Thanks to Jeff Hoel for providing the transcript for Episode 72 of the Community Broadband Bits podcast with Chris Mitchell, Lisa Gonzalez, and John Farrell on the forth episode of 'Crazy Talk' series. Listen to this episode here.
Lisa Gonzalez: Hi., and welcome again to the Community Broadband Bits Podcast, from the Institute for Local Self-Reliance. I'm Lisa Gonzalez.
Recently, Christopher joined WUNC in North Carolina on a local radio show, "The State of Things," hosted by Frank Stasio. Marian Norton, a resident of Chatham County, and Scott Pryzwansky, a public relations executive from Time Warner Cable, also joined the conversation. During the discussion, the panel discussed why North Carolina was recently ranked last in the country for the rate of Internet subscription. During the 14-minute conversation, Time Warner Cable offered a variety of talking points. We think the timing is perfect for another episode of our "Crazy Talk" series. This week, we invited our colleague John Farrell to give another view on Time Warner Cable's claims. John is the Director of the Democratic Energy program here at ILSR, and he has extensive experience studying how policies relate to utilities. Here are Chris and John and I as we listen to specific excerpts from the October radio show.
Chris Mitchell: Welcome to another edition of the Community Broadband Bits Podcast -- today with super-special guest John Farrell.
John Farrell: Hello.
Chris: John Farrell is a coworker that I hassle on a near-daily basis. I leave him alone most Fridays, because he does not come into the office. John is my colleague here. He does a lot of our work on energy. And he knows a lot about cable and Internet type stuff, because he's a big geek like me. So he's going to join us for this episode of our "Crazy Talk," Volume 4. Lisa is here as well.
Chris: And we're going to start with a recording of a cable executive, a guy from Time Warner Cable who is the head of their public relations for the east coast. And he and I were on an interview recently. He said a few things that I wanted to go back in and challenge.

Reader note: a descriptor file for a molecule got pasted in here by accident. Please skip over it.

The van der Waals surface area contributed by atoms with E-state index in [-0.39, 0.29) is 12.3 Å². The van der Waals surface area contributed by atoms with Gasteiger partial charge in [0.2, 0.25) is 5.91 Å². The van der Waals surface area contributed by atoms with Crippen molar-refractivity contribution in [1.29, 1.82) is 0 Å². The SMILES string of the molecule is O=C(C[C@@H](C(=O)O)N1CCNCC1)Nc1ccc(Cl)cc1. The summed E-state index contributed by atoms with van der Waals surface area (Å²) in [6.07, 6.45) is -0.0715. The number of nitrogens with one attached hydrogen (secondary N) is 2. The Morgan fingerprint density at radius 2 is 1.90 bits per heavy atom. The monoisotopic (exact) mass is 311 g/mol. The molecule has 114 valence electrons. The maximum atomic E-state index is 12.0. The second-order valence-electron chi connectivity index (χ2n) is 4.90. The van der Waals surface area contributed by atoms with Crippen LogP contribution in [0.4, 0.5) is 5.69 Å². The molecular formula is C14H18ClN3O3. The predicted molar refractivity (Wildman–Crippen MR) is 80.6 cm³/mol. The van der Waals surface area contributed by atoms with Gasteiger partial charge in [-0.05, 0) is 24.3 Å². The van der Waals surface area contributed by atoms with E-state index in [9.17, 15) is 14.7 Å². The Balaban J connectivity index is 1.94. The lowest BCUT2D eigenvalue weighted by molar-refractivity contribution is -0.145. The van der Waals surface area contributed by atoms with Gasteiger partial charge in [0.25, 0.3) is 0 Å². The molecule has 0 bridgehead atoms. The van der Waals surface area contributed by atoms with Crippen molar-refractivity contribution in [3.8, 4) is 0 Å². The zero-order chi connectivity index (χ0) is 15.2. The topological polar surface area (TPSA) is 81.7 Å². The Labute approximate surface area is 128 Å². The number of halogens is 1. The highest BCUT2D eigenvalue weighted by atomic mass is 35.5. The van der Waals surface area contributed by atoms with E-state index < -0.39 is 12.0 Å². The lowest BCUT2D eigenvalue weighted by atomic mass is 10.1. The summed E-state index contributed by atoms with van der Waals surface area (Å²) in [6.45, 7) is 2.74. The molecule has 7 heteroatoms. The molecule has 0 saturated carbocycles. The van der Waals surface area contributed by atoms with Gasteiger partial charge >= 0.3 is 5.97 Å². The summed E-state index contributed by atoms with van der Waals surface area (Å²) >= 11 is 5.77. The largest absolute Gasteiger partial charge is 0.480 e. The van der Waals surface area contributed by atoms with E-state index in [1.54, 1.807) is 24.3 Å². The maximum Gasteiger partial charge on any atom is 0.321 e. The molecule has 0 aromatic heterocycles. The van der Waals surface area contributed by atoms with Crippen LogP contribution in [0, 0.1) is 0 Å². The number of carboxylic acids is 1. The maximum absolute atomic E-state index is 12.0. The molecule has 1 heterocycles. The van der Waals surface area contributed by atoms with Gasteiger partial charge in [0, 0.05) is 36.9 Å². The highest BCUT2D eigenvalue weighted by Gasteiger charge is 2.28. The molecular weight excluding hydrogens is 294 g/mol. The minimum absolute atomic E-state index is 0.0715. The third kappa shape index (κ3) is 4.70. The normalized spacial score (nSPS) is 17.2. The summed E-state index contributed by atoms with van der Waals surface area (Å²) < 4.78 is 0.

Time Warner Cable guy: According to the map, almost 98 percent of North Carolina has access to broadband of a download speed of at least, you know, 3 Mbps. And, you know, that speed level, you know, if you browse the web, Facebook a bit, you know, even if you're watching Netflix, you'll be fine on that speed level.
Lisa: So, I remember reading the other day that North Carolina was one of the worst states, in terms of people using the Internet. Is that just because people aren't taking it? Apparently it's there.
Chris: The reason that we had this interview was because of that report. The Federal Communications Commission had released a report, in terms of ranking citizens by how many people were subscribing to a minimum threshold of speed. And North Carolina went from second-last to last, from 2011 to 2012. So that's why we all came together for this show. But now we know, according to Time Warner Cable, that 98 percent of North Carolina has access to these great speeds. And so, John, I'm curious how you react to hearing a claim like 98 percent of a state that has pretty significant rural and mountainous territories -- they all have really good access to the Internet. Do you believe that?
John: Well, I think that 98 percent of us also have access to a Porsche, but -- you know, we can all visit the dealership, we can all sit in there until they give us a dirty look and ask where the money is. You know, having access is one thing. Being able to afford that connection is quite another. And, second of all, I think I would just be very skeptical of that claim. I think most companies that are, you know, providing what is in this country a very high-margin service, like Internet service, don't focus a lot of their attention on areas that cost a lot of money to build out infrastructure to.